Study shows that Tasmanian devils are unique among sweeping mammals

Tasmanian Devils (Sarcophilus harrisii) – one of the few mammal species to have developed physiological and behavioral specializations for animal litter – is a selective eater, according to a study by scientists from the University of New South Wales, the Carnivore Conservancy and the University of Sydney.

Tasmanian Devil (Sarcophilus harrisii) is one of the few mammal species that has evolved adaptations to litter litter. Image credit: a. Ananda.

“It’s a scavenger’s job to be a generalist and take whatever you can find,” said Professor Tracy Rogers, a researcher at the Center for Evolution and Environment Research and the Center for Marine Science and Innovation at the University of New South Wales.

“But we’ve found that most Tasmanian devils are actually eclectic, picky eaters — they’ve broken the garbage laws.”

In the study, Professor Rogers and colleagues analyzed the eating habits of 71 devils who were captured across seven different locations across Tasmania.

They tracked these eating habits by analyzing a small, longitudinal sample of each devil — each rat contains chemical fingerprints, called stable isotopes, from the food they’ve eaten in the past.

Surprisingly, only about one in 10 fiends has a general diet – that is, a broad diet consisting of any available and suitable food.

The vast majority chose to dine mostly on their favorite foods, whether it was wallabies, possums, or rosellas.

And like humans, these favorite meals ranged from demon to demon.

We were surprised that the demons didn’t want to eat the same thing. “No, this is my favorite food,” said Anna Lewis, Ph.D. Candidate at the University of New South Wales’ Center for Evolution and Environmental Research and the Carnivore Conservation Institute.

“Our findings change what we know about the scavengers – and lead us to question why Australia’s demons break the rules.”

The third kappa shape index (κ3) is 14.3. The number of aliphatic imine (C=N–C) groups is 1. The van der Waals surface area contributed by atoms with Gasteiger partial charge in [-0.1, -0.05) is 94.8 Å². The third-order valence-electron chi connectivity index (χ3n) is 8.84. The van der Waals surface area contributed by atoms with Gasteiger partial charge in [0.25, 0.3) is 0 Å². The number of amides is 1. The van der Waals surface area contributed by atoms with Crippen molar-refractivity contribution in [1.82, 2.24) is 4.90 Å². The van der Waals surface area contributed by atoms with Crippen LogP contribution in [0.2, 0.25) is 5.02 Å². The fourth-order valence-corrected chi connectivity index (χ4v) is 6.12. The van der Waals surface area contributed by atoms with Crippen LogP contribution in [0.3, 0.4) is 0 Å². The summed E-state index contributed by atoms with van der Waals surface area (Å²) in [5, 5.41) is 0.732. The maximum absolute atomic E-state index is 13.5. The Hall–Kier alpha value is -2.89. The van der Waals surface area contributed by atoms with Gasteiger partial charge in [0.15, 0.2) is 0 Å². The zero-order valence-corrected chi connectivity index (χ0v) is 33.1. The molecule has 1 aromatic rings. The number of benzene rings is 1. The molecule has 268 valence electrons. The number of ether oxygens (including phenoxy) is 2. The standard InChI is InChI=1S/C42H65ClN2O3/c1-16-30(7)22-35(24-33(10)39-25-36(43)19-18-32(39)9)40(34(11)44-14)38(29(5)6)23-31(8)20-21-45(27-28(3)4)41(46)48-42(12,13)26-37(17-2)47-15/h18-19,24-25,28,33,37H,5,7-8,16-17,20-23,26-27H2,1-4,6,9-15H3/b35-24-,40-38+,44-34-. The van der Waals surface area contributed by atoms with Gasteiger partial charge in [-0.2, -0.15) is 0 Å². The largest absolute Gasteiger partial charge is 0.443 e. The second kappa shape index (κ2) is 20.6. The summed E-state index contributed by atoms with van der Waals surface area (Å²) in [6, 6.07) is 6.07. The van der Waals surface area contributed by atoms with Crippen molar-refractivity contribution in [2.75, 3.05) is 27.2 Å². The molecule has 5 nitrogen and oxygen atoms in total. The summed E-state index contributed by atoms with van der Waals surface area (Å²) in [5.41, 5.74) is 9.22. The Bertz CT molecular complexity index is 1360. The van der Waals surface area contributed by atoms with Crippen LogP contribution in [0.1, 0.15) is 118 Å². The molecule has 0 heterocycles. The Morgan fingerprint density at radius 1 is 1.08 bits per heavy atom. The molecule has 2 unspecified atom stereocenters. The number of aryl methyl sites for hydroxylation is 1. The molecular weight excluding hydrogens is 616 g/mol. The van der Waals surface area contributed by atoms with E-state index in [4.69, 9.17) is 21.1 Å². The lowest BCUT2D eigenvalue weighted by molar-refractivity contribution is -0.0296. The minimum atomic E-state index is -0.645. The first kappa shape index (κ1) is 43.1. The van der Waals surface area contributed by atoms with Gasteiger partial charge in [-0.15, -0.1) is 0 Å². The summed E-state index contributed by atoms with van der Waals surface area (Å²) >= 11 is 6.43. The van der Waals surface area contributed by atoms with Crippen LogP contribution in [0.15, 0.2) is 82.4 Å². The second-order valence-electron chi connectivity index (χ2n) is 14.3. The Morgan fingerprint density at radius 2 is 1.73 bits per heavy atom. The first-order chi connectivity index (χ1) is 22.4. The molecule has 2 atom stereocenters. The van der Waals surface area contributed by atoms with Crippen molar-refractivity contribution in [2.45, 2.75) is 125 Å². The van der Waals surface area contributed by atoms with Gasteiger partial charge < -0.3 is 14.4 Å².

“This seems to be a devil’s habit. There are no other scavengers in the world that we know of who do this.”

The team’s current theory is that the selective eating of devils has something to do with their being alone in Tasmania.

“Basically, that’s because they can. If you’re a scavenger in Africa, you’re competing with all these other predators for food,” said Professor Rogers.

“But in Tasmania, there are no other predators or competition for carcasses. Their main competition is only with each other.”

Scientists have found that although rotting devils come in all shapes and sizes, the fiercest devils tend to be the most picky eaters.

This could mean that the devil’s size is a driving factor in his choice of food, or alternatively, that specializing in certain types of food can help the devil gain weight.

Next, the authors plan to take a closer look at why demons make certain choices in their diet—for example, do they choose food consciously, choose foods that other demons aren’t interested in, or simply choose the foods they are most interested in. Abundance?

“Our next step will be to consider why devils tend to be so inclined towards certain foods, such as pademelons and possums, and whether humans have a role to play in this specialty,” Professor Rogers said.

The results were published in the journal Ecology and Evolution.


Anna C. Lewis and others. Effects of nonspecific competition and body mass on diet specialization in a mammalian scavenger. Ecology and Evolution, posted online January 11, 2022; doi: 10.1002/ece3.8338

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